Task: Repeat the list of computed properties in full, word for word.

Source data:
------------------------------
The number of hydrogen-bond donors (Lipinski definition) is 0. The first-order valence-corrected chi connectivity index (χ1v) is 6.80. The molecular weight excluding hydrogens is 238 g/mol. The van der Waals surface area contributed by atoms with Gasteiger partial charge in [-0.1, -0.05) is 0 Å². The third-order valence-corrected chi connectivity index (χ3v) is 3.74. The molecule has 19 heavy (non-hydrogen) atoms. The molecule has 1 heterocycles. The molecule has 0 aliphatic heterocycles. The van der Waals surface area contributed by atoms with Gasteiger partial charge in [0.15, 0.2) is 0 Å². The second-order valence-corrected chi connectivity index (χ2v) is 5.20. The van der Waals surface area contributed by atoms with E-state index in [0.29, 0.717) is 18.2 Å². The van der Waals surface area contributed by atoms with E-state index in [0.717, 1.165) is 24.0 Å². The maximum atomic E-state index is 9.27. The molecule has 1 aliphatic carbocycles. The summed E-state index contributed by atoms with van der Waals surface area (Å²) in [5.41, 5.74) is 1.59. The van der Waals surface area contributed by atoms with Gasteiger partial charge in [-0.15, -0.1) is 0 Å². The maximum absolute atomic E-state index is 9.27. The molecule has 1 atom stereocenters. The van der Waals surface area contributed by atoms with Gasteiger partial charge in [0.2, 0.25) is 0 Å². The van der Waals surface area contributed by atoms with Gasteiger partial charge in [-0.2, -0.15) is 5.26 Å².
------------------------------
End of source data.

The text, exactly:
The number of hydrogen-bond donors (Lipinski definition) is 0. The first-order valence-corrected chi connectivity index (χ1v) is 6.80. The molecular weight excluding hydrogens is 238 g/mol. The van der Waals surface area contributed by atoms with Gasteiger partial charge in [-0.1, -0.05) is 0 Å². The third-order valence-corrected chi connectivity index (χ3v) is 3.74. The molecule has 19 heavy (non-hydrogen) atoms. The molecule has 1 heterocycles. The molecule has 0 aliphatic heterocycles. The van der Waals surface area contributed by atoms with Gasteiger partial charge in [0.15, 0.2) is 0 Å². The second-order valence-corrected chi connectivity index (χ2v) is 5.20. The van der Waals surface area contributed by atoms with E-state index in [0.29, 0.717) is 18.2 Å². The van der Waals surface area contributed by atoms with E-state index in [0.717, 1.165) is 24.0 Å². The maximum atomic E-state index is 9.27. The molecule has 1 aliphatic carbocycles. The summed E-state index contributed by atoms with van der Waals surface area (Å²) in [5.41, 5.74) is 1.59. The van der Waals surface area contributed by atoms with Gasteiger partial charge in [-0.15, -0.1) is 0 Å². The maximum absolute atomic E-state index is 9.27. The molecule has 1 atom stereocenters. The van der Waals surface area contributed by atoms with Gasteiger partial charge in [0.2, 0.25) is 0 Å². The van der Waals surface area contributed by atoms with Gasteiger partial charge in [-0.2, -0.15) is 5.26 Å².